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We’re learning that modern civilization is not all it’s cracked up to be and many of us can’t help the desire for a getaway to a place where religion, creative art and harmony with nature are still alive. One such faraway land blessed with these hallmarks of culture is the Mentawai Islands 100 kilometers off the coast of West Sumatra.
Although the ‘Batik City’ of Pekalongan is not a huge production center for its famous vibrant-colored textiles, the city harbors a plethora of natural wonders in the mountainous area surrounding it. Among the region’s star attractions is the 3,000 hectares Sokokembang Forest near the Kayupuring village, Petungkriyono subdistrict, in the southern part of the regency—one of the very few pristine tropical forests left in Java.
Occupying prime rice growing real estate on a fertile, plain, the Gorontalo region boasts a rich local culture, historical remains and handicrafts, magnificent scenery, an extensive 600-kilometer-long coastline, rare endemic fauna and flora, panoramic mountains, forests and valleys and numerous other natural attractions.
From the air, life on Ternate Island seems to be concentrated on the coastal areas. It is understandable, given the location of its small and large harbors, center of commerce and points of departure and arrival of ferry boats serving the surrounding islets.
Ternate City, capital of North Maluku, is just the right size to be toured on a motorcycle, and there are plenty of ojeks (motorcycle cabs) to choose from at street corners, as elsewhere in the country. The first stop, as recommended by a few tour books, is the tower of Tolukko Fort at Dufa-Dufa. Situated at a high altitude, it offers an open view on parts of the island and the sea.
The flight from Sumbawa disgorged a planeload of small businessmen, missionary families with young children, a few white-veiled nuns, a smattering of French and Dutch tourists, two Australian surfers and myself onto the tarmac of West Sumba's Tambolaka airport. We rode through a dry countryside of steepled churches atop hills, fields of galloping horses, clusters of stone slab graves, roofs of riotous bougainvillea blossoms, and rows of scraggly shops and squealing pigs being loaded into pickup trucks. In the late 1990s, I remember seeing loin-clothed wild pig hunters carrying spears along the road with their dogs, but not this time.
The landscape is still raw and relatively unpeopled-no factories, no billboards, no supermarkets-just gardens and country farmers markets. Sumba's famous top-hat alang-alang (thatch)-roofed traditional wooden dwellings are relentlessly being phased out and replaced by cinder-block buildings that cost considerably less to build. Like the rumah adat (traditional house), horses as transport are also being replaced by a dramatic proliferation of Japanese motorbikes. Cables creeping out from under grass roofs lead to meter-wide satellite dishes. People's calm reaction and behavior indicate that they are getting used to tourists.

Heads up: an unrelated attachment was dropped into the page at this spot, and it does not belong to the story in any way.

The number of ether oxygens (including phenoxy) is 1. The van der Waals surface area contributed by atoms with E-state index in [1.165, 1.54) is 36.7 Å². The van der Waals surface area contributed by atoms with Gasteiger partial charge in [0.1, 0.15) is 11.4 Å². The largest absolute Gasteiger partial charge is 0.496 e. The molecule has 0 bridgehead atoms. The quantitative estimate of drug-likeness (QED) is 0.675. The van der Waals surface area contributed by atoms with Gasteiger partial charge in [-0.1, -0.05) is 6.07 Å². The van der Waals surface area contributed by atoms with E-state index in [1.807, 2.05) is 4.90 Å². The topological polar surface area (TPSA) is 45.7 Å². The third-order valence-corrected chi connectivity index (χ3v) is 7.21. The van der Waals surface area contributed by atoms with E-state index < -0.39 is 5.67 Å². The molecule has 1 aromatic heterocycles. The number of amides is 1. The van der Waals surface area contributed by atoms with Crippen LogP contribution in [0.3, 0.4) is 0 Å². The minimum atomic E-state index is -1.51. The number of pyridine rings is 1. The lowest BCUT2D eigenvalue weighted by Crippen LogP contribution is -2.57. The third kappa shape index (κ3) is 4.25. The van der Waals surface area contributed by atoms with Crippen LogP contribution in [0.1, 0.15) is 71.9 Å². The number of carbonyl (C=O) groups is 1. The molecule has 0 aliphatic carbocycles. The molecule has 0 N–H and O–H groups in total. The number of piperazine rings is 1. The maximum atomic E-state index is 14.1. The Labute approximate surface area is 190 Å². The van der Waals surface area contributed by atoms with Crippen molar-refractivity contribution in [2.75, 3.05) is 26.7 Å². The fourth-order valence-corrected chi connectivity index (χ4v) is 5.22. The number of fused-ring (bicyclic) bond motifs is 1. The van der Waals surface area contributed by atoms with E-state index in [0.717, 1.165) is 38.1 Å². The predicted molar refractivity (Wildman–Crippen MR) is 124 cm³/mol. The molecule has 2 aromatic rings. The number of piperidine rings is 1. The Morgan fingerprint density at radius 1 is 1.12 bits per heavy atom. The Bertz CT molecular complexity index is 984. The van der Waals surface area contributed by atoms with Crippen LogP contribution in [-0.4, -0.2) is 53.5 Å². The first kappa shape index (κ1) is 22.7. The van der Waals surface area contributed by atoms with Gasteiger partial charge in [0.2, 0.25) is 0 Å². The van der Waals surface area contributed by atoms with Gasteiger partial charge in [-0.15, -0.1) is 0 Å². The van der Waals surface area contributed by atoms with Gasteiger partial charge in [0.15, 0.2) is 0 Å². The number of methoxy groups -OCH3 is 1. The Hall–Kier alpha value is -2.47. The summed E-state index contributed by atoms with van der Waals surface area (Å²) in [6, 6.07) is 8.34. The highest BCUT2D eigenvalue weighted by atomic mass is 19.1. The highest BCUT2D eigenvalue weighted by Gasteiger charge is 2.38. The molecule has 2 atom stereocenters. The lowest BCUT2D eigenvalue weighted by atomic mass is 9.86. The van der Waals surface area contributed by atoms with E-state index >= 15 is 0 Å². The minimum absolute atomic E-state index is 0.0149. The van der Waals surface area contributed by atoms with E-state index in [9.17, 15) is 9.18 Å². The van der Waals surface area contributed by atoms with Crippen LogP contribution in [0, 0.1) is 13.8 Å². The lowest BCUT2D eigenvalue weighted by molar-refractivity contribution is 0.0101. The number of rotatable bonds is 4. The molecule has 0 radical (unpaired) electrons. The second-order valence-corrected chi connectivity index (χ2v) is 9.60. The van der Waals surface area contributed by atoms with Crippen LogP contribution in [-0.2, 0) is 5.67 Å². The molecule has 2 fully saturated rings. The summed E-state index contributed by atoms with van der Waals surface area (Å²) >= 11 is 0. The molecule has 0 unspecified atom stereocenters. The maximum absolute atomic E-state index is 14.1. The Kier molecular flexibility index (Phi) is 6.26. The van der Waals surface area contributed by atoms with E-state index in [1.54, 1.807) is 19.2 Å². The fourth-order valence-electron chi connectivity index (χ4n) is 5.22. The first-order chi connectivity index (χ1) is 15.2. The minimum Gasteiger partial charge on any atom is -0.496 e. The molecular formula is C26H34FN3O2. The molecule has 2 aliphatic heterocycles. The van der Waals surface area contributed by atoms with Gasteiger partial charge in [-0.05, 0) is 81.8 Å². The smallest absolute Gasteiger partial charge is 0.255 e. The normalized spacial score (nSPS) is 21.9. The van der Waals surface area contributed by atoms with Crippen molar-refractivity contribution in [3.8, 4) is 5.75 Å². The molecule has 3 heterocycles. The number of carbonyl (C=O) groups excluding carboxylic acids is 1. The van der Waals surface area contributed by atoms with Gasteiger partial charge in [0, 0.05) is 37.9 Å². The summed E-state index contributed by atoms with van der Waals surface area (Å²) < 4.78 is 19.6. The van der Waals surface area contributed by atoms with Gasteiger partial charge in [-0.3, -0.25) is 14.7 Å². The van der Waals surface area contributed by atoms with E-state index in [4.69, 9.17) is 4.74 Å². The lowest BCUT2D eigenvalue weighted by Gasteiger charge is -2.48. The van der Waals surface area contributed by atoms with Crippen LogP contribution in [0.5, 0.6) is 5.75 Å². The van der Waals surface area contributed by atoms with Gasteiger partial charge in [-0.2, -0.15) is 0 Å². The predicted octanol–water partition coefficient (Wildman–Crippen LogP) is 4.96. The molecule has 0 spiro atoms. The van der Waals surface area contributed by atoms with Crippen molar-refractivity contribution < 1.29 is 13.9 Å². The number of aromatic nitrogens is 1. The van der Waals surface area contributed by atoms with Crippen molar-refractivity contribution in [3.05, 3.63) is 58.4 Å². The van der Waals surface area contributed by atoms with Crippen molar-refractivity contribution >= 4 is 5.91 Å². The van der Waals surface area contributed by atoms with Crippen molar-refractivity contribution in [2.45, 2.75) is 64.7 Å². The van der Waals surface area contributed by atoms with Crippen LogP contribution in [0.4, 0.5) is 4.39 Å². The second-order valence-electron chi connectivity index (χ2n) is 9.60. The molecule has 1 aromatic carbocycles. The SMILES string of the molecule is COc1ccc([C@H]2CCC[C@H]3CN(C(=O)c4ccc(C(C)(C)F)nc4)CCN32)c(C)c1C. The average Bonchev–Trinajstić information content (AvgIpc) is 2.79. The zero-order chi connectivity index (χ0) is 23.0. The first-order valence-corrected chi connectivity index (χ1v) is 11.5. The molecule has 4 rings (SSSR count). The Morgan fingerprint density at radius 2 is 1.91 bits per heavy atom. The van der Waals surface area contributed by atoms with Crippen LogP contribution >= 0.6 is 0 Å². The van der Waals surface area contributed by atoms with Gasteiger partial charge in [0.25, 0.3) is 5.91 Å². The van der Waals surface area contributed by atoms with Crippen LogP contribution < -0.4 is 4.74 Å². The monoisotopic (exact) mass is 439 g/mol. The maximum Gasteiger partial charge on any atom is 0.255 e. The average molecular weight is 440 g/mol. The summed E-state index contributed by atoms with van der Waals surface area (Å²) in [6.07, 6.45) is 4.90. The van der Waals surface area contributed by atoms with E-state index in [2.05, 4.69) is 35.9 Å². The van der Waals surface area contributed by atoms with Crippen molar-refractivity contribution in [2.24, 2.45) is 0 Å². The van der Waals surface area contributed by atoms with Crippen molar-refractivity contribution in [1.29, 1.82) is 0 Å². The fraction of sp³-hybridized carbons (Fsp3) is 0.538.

The ride was full of jolts as we passed through huge swaths of picturesque hills and paddy fields tapering down to the Savu Sea on the southern shore of Flores. The road then took a right, skirting the sea to the fishing village of Dintor next to a craggy Mules Island.
From there, the road swings uphill, passing the village of Denge with a charming Catholic church and homestays for foreign travelers, up and up till the road runs out.
I must have rushed through the port of Banyuwangi a hundred times over the past 45 years. The first time was in 1971 when I waded through surf to board a rusty LCU from World War II to cross the Bali Strait to Gilimanuk, at the time just a one-ferry port. The old amphibious landing craft lurched to a stop on the sandy beach beside the single pier. In the shadows, a bemo (three-wheeled motorized vehicle) driver waved and I climbed in for the lonely, all-night drive to Denpasar.
Sometimes I'd stay a few days to take note of how this underrated, curious city has grown and changed over the years. Depending on your perspective, Banyuwangi sits either at the beginning or the end of Java, it is the most easterly major town and the last stop on the railway network that meanders across the island. The administrative capital of Banyuwangi regency, it has a population of around 110,000.
UNTIL three years ago, a forest in Uganda called Zika was largely unknown. Even the indigenous people of Uganda were confused when asked about the forest's location. However, today the name is widely mentioned due to the spread of the Zika virus.
In fact, the virus emerged 69 years ago. Now, long after being seemingly forgotten, the virus is back in the spotlight, having spread to 23 countries in Latin America and possibly, the United States. Zika is increasingly believed to pose a serious threat, as it targets newborns and causes paralysis. In 2015, 1,248 such cases were reported in Brazil.
We had heard about an implausibly remote and isolated ecolodge called '4 Pohon'. We were told it was not for everyone, only for those looking for a bit of adventure. That's all we needed. Located in the northwest center of Flores between Pota and Riung, 4 Pohon is in the middle of a totally natural environment. Off a dirt track that feels like the very end of the road, only a small sign announced its presence to the occasional passing car or motorcycle carrying a cloud of dust in their wake.